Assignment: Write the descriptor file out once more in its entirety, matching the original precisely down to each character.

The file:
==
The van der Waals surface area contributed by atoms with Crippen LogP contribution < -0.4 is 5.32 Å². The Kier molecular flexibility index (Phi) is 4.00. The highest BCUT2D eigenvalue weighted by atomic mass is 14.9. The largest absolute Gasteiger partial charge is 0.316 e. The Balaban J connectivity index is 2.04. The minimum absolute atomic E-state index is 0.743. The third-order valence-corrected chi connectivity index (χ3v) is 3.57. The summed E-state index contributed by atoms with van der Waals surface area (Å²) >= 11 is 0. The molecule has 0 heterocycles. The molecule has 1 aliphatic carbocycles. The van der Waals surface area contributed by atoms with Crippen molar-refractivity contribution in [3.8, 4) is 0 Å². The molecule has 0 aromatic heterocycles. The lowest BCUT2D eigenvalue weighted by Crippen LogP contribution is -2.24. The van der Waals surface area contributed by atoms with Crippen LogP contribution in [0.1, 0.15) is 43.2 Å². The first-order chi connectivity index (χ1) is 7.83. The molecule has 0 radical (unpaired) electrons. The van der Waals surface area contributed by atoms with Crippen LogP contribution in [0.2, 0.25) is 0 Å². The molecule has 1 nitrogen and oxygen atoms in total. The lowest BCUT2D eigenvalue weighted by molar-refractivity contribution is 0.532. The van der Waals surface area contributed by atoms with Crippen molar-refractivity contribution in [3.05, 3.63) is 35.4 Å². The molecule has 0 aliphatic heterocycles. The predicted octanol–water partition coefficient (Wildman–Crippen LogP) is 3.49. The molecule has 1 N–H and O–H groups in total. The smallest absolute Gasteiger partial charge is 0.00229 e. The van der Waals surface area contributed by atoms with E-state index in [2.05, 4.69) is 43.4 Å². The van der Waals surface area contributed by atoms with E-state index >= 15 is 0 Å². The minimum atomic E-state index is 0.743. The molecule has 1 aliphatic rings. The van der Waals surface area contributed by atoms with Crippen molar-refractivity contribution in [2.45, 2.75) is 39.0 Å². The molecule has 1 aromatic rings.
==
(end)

The van der Waals surface area contributed by atoms with Crippen LogP contribution < -0.4 is 5.32 Å². The Kier molecular flexibility index (Phi) is 4.00. The highest BCUT2D eigenvalue weighted by atomic mass is 14.9. The largest absolute Gasteiger partial charge is 0.316 e. The Balaban J connectivity index is 2.04. The minimum absolute atomic E-state index is 0.743. The third-order valence-corrected chi connectivity index (χ3v) is 3.57. The summed E-state index contributed by atoms with van der Waals surface area (Å²) >= 11 is 0. The molecule has 0 heterocycles. The molecule has 1 aliphatic carbocycles. The van der Waals surface area contributed by atoms with Crippen molar-refractivity contribution in [3.8, 4) is 0 Å². The molecule has 0 aromatic heterocycles. The lowest BCUT2D eigenvalue weighted by Crippen LogP contribution is -2.24. The van der Waals surface area contributed by atoms with Crippen LogP contribution in [0.1, 0.15) is 43.2 Å². The first-order chi connectivity index (χ1) is 7.83. The molecule has 0 radical (unpaired) electrons. The van der Waals surface area contributed by atoms with Crippen LogP contribution in [0.2, 0.25) is 0 Å². The molecule has 1 nitrogen and oxygen atoms in total. The lowest BCUT2D eigenvalue weighted by molar-refractivity contribution is 0.532. The van der Waals surface area contributed by atoms with Crippen molar-refractivity contribution in [3.05, 3.63) is 35.4 Å². The molecule has 0 aliphatic heterocycles. The predicted octanol–water partition coefficient (Wildman–Crippen LogP) is 3.49. The molecule has 1 N–H and O–H groups in total. The smallest absolute Gasteiger partial charge is 0.00229 e. The van der Waals surface area contributed by atoms with E-state index in [2.05, 4.69) is 43.4 Å². The van der Waals surface area contributed by atoms with E-state index >= 15 is 0 Å². The minimum atomic E-state index is 0.743. The molecule has 1 aliphatic rings. The van der Waals surface area contributed by atoms with Crippen molar-refractivity contribution in [2.45, 2.75) is 39.0 Å². The molecule has 1 aromatic rings.